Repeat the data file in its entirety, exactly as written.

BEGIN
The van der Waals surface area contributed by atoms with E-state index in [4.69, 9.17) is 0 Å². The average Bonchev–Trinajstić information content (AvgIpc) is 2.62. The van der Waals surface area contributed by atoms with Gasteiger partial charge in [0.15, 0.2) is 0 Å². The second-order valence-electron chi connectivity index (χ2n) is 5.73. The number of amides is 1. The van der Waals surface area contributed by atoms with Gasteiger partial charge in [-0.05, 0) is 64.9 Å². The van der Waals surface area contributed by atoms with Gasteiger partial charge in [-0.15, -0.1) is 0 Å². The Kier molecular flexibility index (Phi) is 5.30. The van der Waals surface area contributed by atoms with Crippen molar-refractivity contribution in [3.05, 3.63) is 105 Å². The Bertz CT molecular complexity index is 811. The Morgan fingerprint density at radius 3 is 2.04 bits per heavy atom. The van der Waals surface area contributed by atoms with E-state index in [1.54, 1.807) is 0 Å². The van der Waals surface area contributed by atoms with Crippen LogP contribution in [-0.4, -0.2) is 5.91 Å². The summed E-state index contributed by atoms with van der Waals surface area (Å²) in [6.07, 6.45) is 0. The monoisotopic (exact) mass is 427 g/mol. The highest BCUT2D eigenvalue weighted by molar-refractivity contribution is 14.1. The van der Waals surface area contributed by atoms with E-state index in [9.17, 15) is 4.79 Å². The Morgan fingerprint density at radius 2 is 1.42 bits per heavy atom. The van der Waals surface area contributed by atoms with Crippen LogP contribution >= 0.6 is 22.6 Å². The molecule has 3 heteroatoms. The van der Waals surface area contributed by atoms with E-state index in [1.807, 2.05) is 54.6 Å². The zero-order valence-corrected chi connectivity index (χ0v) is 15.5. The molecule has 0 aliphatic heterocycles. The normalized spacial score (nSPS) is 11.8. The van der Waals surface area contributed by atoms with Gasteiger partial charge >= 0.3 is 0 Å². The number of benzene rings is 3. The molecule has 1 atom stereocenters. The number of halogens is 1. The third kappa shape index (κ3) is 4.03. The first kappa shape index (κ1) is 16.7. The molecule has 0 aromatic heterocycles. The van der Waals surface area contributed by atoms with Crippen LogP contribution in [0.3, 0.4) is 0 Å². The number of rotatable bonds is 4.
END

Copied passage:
The van der Waals surface area contributed by atoms with E-state index in [4.69, 9.17) is 0 Å². The average Bonchev–Trinajstić information content (AvgIpc) is 2.62. The van der Waals surface area contributed by atoms with Gasteiger partial charge in [0.15, 0.2) is 0 Å². The second-order valence-electron chi connectivity index (χ2n) is 5.73. The number of amides is 1. The van der Waals surface area contributed by atoms with Gasteiger partial charge in [-0.05, 0) is 64.9 Å². The van der Waals surface area contributed by atoms with Gasteiger partial charge in [-0.15, -0.1) is 0 Å². The Kier molecular flexibility index (Phi) is 5.30. The van der Waals surface area contributed by atoms with Crippen molar-refractivity contribution in [3.05, 3.63) is 105 Å². The Bertz CT molecular complexity index is 811. The Morgan fingerprint density at radius 3 is 2.04 bits per heavy atom. The van der Waals surface area contributed by atoms with E-state index in [1.54, 1.807) is 0 Å². The van der Waals surface area contributed by atoms with Crippen LogP contribution in [-0.4, -0.2) is 5.91 Å². The summed E-state index contributed by atoms with van der Waals surface area (Å²) in [6.07, 6.45) is 0. The monoisotopic (exact) mass is 427 g/mol. The highest BCUT2D eigenvalue weighted by molar-refractivity contribution is 14.1. The van der Waals surface area contributed by atoms with E-state index in [9.17, 15) is 4.79 Å². The Morgan fingerprint density at radius 2 is 1.42 bits per heavy atom. The van der Waals surface area contributed by atoms with Crippen LogP contribution >= 0.6 is 22.6 Å². The molecule has 3 heteroatoms. The van der Waals surface area contributed by atoms with E-state index in [1.807, 2.05) is 54.6 Å². The zero-order valence-corrected chi connectivity index (χ0v) is 15.5. The molecule has 0 aliphatic heterocycles. The normalized spacial score (nSPS) is 11.8. The van der Waals surface area contributed by atoms with Gasteiger partial charge >= 0.3 is 0 Å². The number of benzene rings is 3. The molecule has 1 atom stereocenters. The number of halogens is 1. The third kappa shape index (κ3) is 4.03. The first kappa shape index (κ1) is 16.7. The molecule has 0 aromatic heterocycles. The van der Waals surface area contributed by atoms with Crippen LogP contribution in [0.3, 0.4) is 0 Å². The number of rotatable bonds is 4.